“This is my daughter, Hilda,” said Mr R, introducing Tom. “Hilda, this is Captain Matravers.”
“I have heard a lot about you,” she said in a quiet voice. She was small and petite, with black hair. Her face had lovely, smooth sallow skin but her nose was too small, making her face look bigger than it was. Her eyes were a deep, smoky blue, at odds with her black hair, with hidden depths, and were watching him, appraising and sizing him up. It made Tom feel quite uncomfortable.
Mr R moved off, leaving Tom tongue-tied and wondering what on earth to say, his usual sang froid deserting him. The rest of the party were all chatting away, drinks in hand, the morning hot as usual in the tropics, even though it was Christmas Day. All the people Tom had met in the last few months were gathered for this annual party, together with surveyors and other business associates of Mr R.
“The rising star,” said Hilda, a mischievous twinkle in her eyes.
“Now you are embarrassing me,” said Tom, blushing. Taking the bull by the horns, he continued, “As you know so much about me, perhaps you can tell me what you do?”
“Nothing,” she answered seriously. “Spend the old man’s ill-gotten gains.”
Tom looked shocked but quickly smiled.
“And you believed me,” she laughed, but the laughter did not reach her eyes, which were still searching him out.
Tom laughed too and the ice was broken.
“Actually, I work for a fashion designer who is completely disorganised. He’s a brilliant designer but not much use at anything else so I am his anchor, arrange and order his life, a completely different world from salvage, tugs and barges.”
They chatted away in the garden, a tree shading them from the hot tropical sun, until Mr R came and took her off to meet some business acquaintance.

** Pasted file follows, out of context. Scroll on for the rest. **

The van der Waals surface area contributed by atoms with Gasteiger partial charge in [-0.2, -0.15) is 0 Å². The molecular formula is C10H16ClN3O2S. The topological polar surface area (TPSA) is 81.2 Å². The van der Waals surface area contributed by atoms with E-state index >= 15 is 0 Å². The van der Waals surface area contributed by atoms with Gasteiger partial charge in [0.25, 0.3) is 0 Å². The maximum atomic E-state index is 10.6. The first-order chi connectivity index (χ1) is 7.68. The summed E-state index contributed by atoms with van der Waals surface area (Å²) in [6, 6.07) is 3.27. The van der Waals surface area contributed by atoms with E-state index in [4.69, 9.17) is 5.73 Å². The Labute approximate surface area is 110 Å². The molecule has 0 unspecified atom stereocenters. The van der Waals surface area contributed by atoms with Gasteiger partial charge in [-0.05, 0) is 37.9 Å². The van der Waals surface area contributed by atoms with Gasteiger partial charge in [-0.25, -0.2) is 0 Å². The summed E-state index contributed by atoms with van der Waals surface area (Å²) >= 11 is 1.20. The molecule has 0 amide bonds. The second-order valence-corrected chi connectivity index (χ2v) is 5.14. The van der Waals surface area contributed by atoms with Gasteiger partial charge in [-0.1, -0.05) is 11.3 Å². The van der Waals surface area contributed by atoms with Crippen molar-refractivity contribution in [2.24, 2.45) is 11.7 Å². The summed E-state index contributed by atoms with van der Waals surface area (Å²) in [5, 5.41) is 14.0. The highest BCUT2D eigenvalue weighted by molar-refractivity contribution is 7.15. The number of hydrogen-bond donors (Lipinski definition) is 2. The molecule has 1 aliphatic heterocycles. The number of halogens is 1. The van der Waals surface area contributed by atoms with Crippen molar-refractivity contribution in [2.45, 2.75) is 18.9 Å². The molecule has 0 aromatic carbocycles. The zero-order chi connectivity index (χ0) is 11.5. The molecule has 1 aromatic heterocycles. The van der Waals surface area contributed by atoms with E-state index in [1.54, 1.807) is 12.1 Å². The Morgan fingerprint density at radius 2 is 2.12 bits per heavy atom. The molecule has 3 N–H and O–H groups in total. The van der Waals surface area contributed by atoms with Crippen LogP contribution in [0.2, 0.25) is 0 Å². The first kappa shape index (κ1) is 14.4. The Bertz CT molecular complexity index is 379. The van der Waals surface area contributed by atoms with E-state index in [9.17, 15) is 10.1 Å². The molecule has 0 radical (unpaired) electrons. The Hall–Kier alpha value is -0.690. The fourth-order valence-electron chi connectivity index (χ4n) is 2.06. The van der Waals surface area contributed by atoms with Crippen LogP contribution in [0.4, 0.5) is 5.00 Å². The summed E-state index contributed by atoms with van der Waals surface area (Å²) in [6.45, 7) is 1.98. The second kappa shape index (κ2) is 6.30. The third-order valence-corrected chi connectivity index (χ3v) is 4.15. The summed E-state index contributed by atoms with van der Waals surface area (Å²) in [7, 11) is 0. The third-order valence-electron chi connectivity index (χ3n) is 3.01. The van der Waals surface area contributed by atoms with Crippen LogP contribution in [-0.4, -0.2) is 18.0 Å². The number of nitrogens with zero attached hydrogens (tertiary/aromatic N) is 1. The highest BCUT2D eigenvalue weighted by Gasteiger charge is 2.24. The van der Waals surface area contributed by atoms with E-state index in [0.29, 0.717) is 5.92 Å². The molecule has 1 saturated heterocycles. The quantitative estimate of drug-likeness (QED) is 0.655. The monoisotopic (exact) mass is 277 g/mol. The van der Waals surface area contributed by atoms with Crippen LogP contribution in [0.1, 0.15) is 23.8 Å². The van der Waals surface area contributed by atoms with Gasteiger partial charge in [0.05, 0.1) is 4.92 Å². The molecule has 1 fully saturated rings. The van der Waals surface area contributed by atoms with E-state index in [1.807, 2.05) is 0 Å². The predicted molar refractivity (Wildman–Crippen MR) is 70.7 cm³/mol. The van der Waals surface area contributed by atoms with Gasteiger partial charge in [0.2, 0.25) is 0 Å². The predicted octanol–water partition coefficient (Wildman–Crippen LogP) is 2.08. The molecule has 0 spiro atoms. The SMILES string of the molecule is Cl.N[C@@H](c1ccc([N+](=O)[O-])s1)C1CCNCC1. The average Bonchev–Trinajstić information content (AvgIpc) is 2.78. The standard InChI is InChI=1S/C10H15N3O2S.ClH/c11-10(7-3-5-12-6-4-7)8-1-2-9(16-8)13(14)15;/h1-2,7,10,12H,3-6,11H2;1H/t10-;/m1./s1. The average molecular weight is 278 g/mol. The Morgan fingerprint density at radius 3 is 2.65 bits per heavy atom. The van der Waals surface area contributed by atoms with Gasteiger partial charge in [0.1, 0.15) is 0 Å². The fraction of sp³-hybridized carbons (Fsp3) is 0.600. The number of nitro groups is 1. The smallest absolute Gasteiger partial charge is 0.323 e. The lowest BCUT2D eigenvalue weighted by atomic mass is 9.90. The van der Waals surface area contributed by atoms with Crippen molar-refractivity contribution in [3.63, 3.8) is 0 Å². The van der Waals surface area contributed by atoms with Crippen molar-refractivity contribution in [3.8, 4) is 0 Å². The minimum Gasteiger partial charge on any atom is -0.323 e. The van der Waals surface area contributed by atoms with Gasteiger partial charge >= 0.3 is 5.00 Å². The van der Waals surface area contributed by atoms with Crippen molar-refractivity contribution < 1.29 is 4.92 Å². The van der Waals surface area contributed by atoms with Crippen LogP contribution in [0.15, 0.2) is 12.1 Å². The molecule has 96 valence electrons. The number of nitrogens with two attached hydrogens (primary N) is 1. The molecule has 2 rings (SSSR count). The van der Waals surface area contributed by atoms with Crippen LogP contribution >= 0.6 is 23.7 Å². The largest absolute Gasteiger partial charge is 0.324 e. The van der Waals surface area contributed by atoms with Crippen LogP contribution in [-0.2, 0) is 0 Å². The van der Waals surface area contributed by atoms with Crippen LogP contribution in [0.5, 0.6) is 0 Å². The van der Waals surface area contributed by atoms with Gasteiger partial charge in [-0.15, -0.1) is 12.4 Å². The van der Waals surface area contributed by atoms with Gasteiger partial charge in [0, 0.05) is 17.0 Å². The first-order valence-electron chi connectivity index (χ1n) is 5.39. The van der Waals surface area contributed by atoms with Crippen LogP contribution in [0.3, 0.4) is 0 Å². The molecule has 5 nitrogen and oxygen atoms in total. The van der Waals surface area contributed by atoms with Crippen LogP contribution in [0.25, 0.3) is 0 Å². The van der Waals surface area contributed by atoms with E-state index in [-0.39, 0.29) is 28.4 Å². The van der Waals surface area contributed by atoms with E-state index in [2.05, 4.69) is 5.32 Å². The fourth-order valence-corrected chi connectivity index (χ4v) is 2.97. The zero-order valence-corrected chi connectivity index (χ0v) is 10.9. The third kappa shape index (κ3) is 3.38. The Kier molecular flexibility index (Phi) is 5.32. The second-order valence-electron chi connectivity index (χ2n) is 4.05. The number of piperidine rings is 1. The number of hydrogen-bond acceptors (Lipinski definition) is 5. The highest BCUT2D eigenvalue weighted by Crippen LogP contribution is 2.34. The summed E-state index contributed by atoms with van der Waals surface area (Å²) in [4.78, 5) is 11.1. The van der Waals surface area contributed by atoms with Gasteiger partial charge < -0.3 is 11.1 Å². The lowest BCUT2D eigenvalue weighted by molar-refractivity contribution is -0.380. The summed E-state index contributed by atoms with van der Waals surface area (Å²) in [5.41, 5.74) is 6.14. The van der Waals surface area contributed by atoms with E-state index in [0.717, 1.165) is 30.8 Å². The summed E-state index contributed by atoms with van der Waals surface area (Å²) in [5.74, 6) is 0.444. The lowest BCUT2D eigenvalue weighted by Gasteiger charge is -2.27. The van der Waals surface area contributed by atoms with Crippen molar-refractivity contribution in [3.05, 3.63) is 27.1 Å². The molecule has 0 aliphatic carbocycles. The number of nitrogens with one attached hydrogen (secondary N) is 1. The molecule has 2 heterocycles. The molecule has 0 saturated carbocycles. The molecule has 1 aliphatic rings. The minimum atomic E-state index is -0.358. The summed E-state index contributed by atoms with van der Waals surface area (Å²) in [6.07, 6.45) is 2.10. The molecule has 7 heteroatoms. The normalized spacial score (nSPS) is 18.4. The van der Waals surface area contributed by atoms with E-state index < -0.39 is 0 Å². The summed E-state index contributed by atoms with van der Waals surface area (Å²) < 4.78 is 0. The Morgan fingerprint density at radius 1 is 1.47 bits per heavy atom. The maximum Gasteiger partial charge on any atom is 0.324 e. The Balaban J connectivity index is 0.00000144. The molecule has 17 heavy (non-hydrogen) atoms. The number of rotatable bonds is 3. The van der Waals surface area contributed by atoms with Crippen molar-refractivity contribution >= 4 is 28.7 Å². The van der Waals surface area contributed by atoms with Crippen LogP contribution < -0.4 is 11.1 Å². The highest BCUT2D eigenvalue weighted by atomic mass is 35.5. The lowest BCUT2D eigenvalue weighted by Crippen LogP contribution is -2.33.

Tom gravitated to the salvage people. Jan was in good form, with his wife and three children. Time passed quickly, and the buffet food was good. Tom was enjoying himself and only drinking soft drinks, aware that they were on salvage stand-by. The Sunda was at anchor in Eastern Anchorage and they could be on board and away in less than an hour. The refit was finished. She had been dry docked, completely re-painted, fully equipped and was ready for anything.
Tom went inside to find the lavatory and when he came out, he found Hilda sitting on the sofa.
“It’s cooler in here,” she said. “Come and sit next to me.”
Tom did as she bid and they started a serious conversation about Singapore politics and the rights and wrongs of Lee Kuan Yu. The conversation was going well, when Tom’s pager went off and he looked around to find the phone, spotting it on a table near the bar. As he stood, Hilda said, “Work comes first,” with a glint in her eye.
“But, of course,” he said, “and in your father’s house too.”
He smiled as he got up from the sofa and walked over to the phone.
“Collision, two tankers Malacca Straits,” said the voice of the duty ops man. Ishmael was outside in the garden with the party. “I can’t raise Ishmael on his pager.”
“Okay, I organise,” said Tom, his brain racing. He knew he must get Jan and himself away as soon as possible, and maybe Jan’s wife could run them down to Clifford pier. It was how to tell the old man and DB, without alerting the other salvage men at the party that something was up.
“Hilda, I wonder if you could help? Could you get your old man to come in here without alerting anyone? There are lots of salvage people here and I don’t want to alert them something is going on.”
“Involved in a salvage?” she jumped up. “How exciting,” and she gave a big smile, transforming her rather plain face.
A short while later Mr R came in alone. On seeing Tom, he asked, “What’s up?”
“Collision, Malacca Straits, two tankers. I was just trying to see how I could get Jan away without alerting the Salvage Association people something was up, so we get a head start over the competition.”
“Get his son to pretend he is ill and wants to go home. He’s done it before. I will fix this end and get Ishmael to the office. Quick, quick we need the contract!” hurried the old man, alive and alert despite his advancing years.
It was early afternoon and most people had eaten and been drinking since mid-morning, so were not as vigilant as they might have been. Tom was able to put the old man’s suggestion into practice and it was not long before Jan was driving the car like he drove his tug, with his family holding on for dear life and his wife, Gerda, gritting her teeth. They made Clifford pier in record time, the roads clear on this Christmas Day holiday, and found the zed boat waiting for them, the tug alerted by Ops.